10 Most Common Types of Cyber Attacks

It all started with ARPANET. Developed in the turmoil of the Cold War, ARPANET was the inception of the most fertile ground for any and every type of cyber attacks imaginable. This was the beginning, and it all just sort of continued from there.

Then came the Internet. Through the evolution of ARPANET, human kind now has unlimited access to the greatest database of human knowledge in the history of the world. But it’s not that simple. There are those who try to exploit it, bypass the governing laws of this vast communications network only to provide personal gain to themselves.

This topic is probably more relevant now than it has ever been before. With the existence and immeasurable popularity of social networks and cloud computing, the increase in types of cyber security attacks has become exponential. And with that increase comes the growing need for security against various computer attacks.

But the situation has become more serious than anyone could have ever imagined. Whistleblowers such as Assange and Snowden have exposed the faults in the system itself, uncovering unauthorized surveillance programs such as PRISM. This has only further alerted the general public to the need for the protection of personal information that cannot be ignored. Now it’s not only the stereotypical hacker that you need to worry about. Now the government is involved.

Which brings us to the matter at hand. But, before we begin our list of types of cyberattacks, let us give you a word of hope. Your PC, laptop, Facebook account, cloud storage space, and smartphone can be protected from unauthorized access. But that is a discussion for another time. The first step in preparing for the battle is to know your enemy, which is exactly what we’re going help you with.

DoS and DDoS Attacks

This particular type of cyber attacks is the one you hear about the most, the one most frequently featured in inaccurate film representations of hacking communities. This is one is designed to cripple or damage your entire system. With it, there is absolutely no desire for the attacker to gain access to your private information. The only satisfaction there is to be gained from this attack is purely sadistic.

The way denial of service and direct denial of service cyber attacks work is by overwhelming the resources of your system with too many service requests for it to handle. A great number of hosting machines is necessary for this type of intrusion, with the malicious software being controlled and planted by the person attacking your system.
However, although there are no direct benefits of this cyber attack in terms of data mining, there is another type of benefit to be reaped nonetheless. For example, imagine a business competition. Both companies producing the same sort of goods or services. Performing a DDoS attack on the competitor’s computer system could cripple their business operations, leaving ample time for the other side to take advantage of it.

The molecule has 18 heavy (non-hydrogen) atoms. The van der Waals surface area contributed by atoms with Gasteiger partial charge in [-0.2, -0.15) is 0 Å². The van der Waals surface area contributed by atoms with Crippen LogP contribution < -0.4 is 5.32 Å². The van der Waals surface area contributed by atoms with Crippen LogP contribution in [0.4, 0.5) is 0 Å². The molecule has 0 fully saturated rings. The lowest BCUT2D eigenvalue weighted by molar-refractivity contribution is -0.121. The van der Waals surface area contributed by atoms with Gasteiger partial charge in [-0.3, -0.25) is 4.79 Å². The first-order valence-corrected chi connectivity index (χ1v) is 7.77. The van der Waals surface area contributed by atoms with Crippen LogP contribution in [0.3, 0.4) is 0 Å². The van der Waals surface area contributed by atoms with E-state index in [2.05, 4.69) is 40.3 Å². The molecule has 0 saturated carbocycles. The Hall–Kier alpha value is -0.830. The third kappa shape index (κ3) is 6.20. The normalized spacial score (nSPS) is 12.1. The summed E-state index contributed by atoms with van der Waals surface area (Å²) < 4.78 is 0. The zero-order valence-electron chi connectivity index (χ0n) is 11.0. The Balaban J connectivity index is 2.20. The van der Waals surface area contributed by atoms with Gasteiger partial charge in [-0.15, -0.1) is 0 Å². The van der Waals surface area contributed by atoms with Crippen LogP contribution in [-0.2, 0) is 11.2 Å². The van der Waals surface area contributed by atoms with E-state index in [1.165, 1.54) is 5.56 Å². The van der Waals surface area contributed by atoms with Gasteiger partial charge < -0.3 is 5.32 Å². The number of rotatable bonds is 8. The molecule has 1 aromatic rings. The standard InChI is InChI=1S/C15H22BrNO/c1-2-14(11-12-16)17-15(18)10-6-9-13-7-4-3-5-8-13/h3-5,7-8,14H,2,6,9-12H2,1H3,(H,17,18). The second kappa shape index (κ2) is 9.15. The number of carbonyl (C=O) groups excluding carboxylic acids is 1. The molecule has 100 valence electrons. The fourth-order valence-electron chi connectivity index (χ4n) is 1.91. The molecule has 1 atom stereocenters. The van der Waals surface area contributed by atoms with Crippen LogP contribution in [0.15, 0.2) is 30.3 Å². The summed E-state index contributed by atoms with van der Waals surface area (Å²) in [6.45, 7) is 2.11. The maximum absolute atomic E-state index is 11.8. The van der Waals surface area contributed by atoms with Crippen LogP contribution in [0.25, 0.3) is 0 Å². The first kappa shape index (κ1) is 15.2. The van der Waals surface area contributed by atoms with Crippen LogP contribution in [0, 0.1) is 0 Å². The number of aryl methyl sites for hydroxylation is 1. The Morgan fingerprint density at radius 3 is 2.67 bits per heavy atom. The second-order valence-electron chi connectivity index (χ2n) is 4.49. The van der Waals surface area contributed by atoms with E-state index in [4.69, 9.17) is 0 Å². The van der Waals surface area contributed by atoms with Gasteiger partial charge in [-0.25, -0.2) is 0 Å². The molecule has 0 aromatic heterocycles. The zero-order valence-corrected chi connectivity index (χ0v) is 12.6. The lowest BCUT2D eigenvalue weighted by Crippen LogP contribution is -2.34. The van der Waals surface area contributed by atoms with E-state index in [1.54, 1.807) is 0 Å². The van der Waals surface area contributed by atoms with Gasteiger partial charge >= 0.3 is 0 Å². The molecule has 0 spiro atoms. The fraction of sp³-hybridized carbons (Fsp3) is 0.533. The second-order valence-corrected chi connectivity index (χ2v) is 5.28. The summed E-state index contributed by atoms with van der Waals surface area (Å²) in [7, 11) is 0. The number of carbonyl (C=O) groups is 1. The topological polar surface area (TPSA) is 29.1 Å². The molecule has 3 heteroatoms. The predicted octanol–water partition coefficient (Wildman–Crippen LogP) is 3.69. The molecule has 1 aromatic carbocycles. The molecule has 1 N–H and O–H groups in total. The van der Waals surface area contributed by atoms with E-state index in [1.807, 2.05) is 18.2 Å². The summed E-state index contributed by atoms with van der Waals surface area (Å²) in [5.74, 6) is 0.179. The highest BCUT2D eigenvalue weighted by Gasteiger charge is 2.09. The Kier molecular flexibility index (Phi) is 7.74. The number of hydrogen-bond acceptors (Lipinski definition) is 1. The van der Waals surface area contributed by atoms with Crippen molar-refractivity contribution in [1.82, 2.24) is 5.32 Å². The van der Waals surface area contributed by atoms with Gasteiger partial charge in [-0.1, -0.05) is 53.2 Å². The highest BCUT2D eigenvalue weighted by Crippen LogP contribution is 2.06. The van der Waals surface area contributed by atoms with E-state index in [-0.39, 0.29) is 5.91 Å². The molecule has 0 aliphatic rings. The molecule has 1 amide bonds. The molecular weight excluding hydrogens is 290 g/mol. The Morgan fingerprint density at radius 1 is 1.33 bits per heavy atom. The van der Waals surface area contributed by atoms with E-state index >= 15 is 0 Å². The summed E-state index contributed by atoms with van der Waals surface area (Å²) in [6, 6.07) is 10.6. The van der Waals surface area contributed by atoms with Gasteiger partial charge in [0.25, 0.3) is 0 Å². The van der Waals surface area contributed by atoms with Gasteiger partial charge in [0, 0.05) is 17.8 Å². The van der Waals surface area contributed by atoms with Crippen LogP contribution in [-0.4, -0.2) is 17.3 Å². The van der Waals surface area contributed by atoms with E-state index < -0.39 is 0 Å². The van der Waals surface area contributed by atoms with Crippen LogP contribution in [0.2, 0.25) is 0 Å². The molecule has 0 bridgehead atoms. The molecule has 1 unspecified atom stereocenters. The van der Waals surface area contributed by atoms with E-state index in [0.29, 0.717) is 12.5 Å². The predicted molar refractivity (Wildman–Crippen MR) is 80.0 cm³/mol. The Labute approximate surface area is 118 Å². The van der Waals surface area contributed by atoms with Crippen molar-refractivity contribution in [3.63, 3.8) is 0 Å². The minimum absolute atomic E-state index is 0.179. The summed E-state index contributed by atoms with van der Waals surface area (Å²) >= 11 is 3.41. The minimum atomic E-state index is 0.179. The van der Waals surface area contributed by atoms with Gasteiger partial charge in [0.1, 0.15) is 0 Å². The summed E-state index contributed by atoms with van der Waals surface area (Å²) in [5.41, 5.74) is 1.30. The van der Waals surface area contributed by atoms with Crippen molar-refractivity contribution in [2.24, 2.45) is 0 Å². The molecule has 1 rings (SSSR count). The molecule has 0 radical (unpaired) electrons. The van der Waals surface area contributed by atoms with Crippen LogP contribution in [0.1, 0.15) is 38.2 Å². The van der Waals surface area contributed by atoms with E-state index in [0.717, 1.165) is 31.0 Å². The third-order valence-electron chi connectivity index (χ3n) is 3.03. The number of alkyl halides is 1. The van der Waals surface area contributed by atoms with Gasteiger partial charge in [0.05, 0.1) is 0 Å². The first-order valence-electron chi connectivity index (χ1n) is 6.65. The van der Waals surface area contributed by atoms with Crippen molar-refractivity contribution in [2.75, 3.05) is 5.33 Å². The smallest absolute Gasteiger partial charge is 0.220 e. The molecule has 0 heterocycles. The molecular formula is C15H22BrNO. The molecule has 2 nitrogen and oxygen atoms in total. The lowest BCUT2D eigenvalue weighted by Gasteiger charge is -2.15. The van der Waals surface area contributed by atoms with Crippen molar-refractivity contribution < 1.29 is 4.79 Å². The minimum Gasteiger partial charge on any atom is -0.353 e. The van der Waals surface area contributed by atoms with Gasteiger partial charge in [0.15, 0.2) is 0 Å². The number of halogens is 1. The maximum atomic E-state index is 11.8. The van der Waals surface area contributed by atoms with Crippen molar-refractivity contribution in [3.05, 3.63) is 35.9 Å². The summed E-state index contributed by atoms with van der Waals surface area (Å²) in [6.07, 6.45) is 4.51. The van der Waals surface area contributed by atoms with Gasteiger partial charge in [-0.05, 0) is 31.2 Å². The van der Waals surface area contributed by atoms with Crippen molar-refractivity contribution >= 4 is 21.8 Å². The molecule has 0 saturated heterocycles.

Also, a Dos attack can serve as a precursor of many other attacks. For example, attackers can first cripple your system with DDoS, then continue with session hijacking. Who knows what their true intentions might be.

Not all DDoS attacks are exactly the same. There are, in fact, five different types of attacks under the DDoS category. These are teardrop attack, botnet, smurf attack, TCP SYN flood, and ping-of-death. They do sound scary, we know, but there are ways for you to be protected from all these different types of cyber attacks.

MitM Attack

The Man-in-the-middle attack, or MitM for short, relies also on social engineering. It usually occurs when an attacker inserts himself or herself between the communication channels of two different entities – the server and the client. The most used types of cyber attacks that fall into the MitM category are session hijacking, IP spoofing, and the replay attack.

Session hijacking has already been mentioned. Simply put, during this cyber-attack a communication session is interrupted by the attacker, as he or she inserts their computer between a server and a client. The server doesn’t stop the session as the attacker swaps the IP address with that of the client. You can probably already sense the various negative repercussions of this type of attack.

IP spoofing occurs when the attacker wants to convince the system that the communication is still with a well-trusted and vetted entity, and not a hacker. This attack has everything to do with IP address switching. The hacker sends a package to the server, containing the IP address of a familiar entity. The host might then choose to accept that package and continue the communication.

Finally, as the name suggests, replay attack has something to do with rehashing old conversations between the client and the server. And that’s exactly what it is. If an attacker comes in possession of any of the old messages shared between the server and the client, he or she can then attempt to use them again for their own means. There is an easy way to protect yourself from these types of computer attacks – you can use a nonce or a session timestamp.